Pronyuk was arrested on 6 July 1972 and charged under Article 62 § 1 of the Criminal Code of the Ukrainian SSR (“anti-Soviet agitation and propaganda”). On 6 December 1973 he was sentenced by the Kyiv Regional Court to 7 years labour camp and 5 years exile. He was tried in the same case as V. LISOVY and Vasyl OVSIYENKO. They were charged with publishing the journal ”Ukrainsky visnyk” (No. 6) and distributing “An Open Letter to the Members of the Central Committee of the Communist Party of the USSR and to the Central Committee of the Ukrainian Communist Party” (written by V. LISOVY).  Immediately after Pronyuk’s arrest, his father was arrested on a trumped up charge, and sentenced in 1972.  He was to die in prison in 1978. 

Pronyuk served his sentence in the Perm political labour camps.  Weakened by tuberculosis, he was not able to fulfil his work norm, for which he was constantly punished by the camp administration. On 9 January 1978, Pronyuk sent a letter addressed to the Director General of the ILO about the USSR’s failure to comply with the ILO Convention which it had ratified.

He served his period of exile in a State farm in the Leninabadsk area of Uzbekistan. He worked as a mechanic. The Presidium of the Supreme Soviet of the Uzbekistan SSR suggested that he apply for a pardon, but he refused to write such a request.

In April 1984, having served his sentence in full, he returned to Kyiv. After much difficulty he found work as a library in the scientific research institute Gosavtrotransproekt.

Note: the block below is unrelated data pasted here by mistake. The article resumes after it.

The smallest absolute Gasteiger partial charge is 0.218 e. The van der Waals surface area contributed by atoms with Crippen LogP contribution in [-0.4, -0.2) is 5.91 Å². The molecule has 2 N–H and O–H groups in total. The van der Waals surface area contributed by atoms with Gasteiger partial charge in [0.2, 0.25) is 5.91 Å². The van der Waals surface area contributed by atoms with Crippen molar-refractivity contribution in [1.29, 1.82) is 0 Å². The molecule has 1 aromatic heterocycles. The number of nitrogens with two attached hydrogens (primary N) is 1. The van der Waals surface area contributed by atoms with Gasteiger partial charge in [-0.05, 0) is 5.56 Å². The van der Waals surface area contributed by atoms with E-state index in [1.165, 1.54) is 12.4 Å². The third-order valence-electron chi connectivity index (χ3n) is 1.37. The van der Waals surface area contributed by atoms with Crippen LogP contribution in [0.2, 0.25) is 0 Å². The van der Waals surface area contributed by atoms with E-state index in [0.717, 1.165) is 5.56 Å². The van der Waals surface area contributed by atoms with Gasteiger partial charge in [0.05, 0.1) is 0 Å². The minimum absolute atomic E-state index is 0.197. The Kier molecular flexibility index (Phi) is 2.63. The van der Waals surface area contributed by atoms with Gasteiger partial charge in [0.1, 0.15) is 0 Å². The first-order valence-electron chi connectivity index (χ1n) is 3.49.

In 1988 he took part in creating the Ukrainian Helsinki Union and was a member of its executive committee. In that same year he was a member of the initiative group which created the Ukrainian chapter of “Memorial” named in honour of Vasyl STUS. In 1989 he provided the momentum for the creation of the All-Ukrainian Association for political prisoners and victims of repression and was elected its chairperson. He took part also in organizing Narodny Rukh Ukrainy [Popular Movement of Ukraine] (Rukh) and in 1990 was one of the founders of the Ukrainian Republican Party (URP), and from that time a member of the Board of the party.

In 1990 he was elected Deputy of the Kyiv City Council and was a member of its Presidium. From 1992 – 1993 he held the position of chairperson of the democratic block of the city council, and from 1992 -1994 he was in charge of the sector of the city council dealing with humanitarian issues.

In 1994 Pronyuk was elected State Deputy (MP) of Ukraine for the Tysmenetsky constituency in the Ivano-Frankivsk region. He worked on the Parliamentary Committee on human rights, national minorities and inter-ethnic relations.

In 1995 he was awarded the honorary order “Sichovy Xhrest” [Sich Cross], and in 1996 the Hungarian order “Cross for accomplishments” in recognition of the friendly contacts between the All-Ukrainian Association for political prisoners and victims of repression and the Hungarian Association of Soviet Prisoners of Conscience.